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Inside the "African cattle complex": animal burials in the holocene central Sahara.

di Lernia S, et al. PLoS One. 2013.

Abstract

Cattle pastoralism is an important trait of African cultures. Ethnographic studies describe the central role played by domestic cattle within many societies, highlighting its social and ideological value well beyond its mere function as 'walking larder'. Historical depth of this African legacy has been repeatedly assessed in an archaeological perspective, mostly emphasizing a continental vision. Nevertheless, in-depth site-specific studies, with a few exceptions, are lacking. Despite the long tradition of a multi-disciplinary approach to the analysis of pastoral systems in Africa, rarely do early and middle Holocene archaeological contexts feature in the same area the combination of settlement, ceremonial and rock art features so as to be multi-dimensionally explored: the Messak plateau in the Libyan central Sahara represents an outstanding exception. Known for its rich Pleistocene occupation and abundant Holocene rock art, the region, through our research, has also shown to preserve the material evidence of a complex ritual dated to the Middle Pastoral (6080-5120 BP or 5200-3800 BC). This was centred on the frequent deposition in stone monuments of disarticulated animal remains, mostly cattle. Animal burials are known also from other African contexts, but regional extent of the phenomenon, state of preservation of monuments, and associated rock art make the Messak case unique. GIS analysis, excavation data, radiocarbon dating, zooarchaeological and isotopic (Sr, C, O) analyses of animal remains, and botanical information are used to explore this highly formalized ritual and the lifeways of a pastoral community in the Holocene Sahara.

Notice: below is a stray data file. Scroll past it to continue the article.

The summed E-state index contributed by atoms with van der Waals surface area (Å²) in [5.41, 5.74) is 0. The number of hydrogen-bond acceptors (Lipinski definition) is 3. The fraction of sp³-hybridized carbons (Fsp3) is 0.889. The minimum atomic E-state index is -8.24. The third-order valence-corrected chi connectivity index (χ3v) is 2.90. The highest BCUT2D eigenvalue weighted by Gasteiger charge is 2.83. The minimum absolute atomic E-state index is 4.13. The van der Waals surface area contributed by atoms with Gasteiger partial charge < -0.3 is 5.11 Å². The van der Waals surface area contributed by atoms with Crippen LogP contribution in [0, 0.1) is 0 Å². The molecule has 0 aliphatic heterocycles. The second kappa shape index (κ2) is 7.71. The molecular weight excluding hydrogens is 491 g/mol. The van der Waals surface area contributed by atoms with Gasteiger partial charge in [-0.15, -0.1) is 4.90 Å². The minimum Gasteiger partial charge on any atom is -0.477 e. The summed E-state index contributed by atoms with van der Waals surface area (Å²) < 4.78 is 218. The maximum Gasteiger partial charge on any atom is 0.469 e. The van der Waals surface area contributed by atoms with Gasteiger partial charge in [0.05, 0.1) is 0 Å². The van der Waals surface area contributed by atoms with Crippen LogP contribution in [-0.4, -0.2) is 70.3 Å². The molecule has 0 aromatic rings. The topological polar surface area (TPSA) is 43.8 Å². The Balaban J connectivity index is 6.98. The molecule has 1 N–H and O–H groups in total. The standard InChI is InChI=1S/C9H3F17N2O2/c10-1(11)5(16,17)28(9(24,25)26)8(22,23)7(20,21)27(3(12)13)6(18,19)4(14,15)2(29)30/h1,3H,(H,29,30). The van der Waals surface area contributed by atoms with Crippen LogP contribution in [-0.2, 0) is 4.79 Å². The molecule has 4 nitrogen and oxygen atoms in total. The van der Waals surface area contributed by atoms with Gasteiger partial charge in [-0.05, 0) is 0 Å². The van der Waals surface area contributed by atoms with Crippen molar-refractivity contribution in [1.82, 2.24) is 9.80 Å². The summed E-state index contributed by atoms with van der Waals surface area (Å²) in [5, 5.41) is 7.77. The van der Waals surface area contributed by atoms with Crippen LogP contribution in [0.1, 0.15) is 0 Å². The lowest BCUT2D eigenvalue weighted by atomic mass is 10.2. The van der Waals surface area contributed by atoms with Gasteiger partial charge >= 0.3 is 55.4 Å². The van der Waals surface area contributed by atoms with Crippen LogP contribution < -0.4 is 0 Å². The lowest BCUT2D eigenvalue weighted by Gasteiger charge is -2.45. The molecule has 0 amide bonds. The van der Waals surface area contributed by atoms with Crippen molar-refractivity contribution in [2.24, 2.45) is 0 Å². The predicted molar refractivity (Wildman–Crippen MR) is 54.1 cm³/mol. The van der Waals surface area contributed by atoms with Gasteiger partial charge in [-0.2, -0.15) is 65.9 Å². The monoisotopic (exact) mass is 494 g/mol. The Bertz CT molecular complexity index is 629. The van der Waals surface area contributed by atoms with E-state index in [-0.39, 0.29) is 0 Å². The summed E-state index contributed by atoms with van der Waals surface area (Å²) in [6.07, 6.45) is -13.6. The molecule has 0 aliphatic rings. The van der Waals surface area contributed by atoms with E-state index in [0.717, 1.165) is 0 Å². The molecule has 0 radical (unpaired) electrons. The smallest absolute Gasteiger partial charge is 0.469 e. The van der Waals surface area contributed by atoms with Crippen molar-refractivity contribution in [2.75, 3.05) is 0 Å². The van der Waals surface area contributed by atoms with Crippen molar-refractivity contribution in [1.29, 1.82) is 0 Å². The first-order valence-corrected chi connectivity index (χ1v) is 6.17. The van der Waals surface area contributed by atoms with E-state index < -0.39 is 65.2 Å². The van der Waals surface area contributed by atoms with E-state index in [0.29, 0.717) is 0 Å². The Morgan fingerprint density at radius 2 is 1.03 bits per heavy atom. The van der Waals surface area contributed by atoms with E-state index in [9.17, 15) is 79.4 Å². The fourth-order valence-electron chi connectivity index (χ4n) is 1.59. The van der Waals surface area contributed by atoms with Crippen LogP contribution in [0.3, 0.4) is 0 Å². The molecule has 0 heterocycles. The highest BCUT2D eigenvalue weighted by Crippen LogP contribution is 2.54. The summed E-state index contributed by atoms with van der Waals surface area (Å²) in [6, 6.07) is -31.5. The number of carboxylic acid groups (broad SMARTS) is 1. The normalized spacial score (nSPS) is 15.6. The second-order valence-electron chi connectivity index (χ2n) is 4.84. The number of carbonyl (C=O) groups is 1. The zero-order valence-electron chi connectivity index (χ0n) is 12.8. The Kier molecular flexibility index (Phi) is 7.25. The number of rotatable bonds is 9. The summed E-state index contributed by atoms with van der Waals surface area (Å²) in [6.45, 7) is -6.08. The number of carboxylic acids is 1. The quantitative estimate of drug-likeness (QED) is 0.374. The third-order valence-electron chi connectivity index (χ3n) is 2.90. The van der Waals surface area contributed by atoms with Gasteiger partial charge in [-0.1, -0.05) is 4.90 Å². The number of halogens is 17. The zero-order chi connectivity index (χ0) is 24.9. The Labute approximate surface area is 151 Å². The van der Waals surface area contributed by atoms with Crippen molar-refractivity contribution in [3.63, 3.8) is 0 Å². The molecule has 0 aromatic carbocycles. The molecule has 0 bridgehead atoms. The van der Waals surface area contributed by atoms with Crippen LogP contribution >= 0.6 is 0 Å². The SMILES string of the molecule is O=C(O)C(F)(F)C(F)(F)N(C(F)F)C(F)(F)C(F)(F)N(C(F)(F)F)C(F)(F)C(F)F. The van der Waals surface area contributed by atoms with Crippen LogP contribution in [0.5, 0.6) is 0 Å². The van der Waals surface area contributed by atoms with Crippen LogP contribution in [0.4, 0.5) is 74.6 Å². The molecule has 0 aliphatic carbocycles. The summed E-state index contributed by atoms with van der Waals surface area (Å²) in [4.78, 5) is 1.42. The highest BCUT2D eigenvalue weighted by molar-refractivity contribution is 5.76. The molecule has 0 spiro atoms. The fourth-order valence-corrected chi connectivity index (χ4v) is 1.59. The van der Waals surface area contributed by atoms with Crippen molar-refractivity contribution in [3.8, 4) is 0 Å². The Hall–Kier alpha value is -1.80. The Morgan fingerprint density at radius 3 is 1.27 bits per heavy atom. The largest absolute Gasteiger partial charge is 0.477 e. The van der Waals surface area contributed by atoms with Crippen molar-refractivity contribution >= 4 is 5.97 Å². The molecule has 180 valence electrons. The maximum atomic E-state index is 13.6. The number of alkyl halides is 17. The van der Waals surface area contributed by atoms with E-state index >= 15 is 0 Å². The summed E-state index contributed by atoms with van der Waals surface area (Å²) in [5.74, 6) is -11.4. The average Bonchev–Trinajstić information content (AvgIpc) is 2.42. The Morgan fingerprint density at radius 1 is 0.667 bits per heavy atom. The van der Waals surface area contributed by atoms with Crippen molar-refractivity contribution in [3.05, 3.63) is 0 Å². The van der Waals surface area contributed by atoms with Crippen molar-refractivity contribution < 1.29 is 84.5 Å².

PMID

23437260 [PubMed - indexed for MEDLINE]

PMCID

PMC3577651

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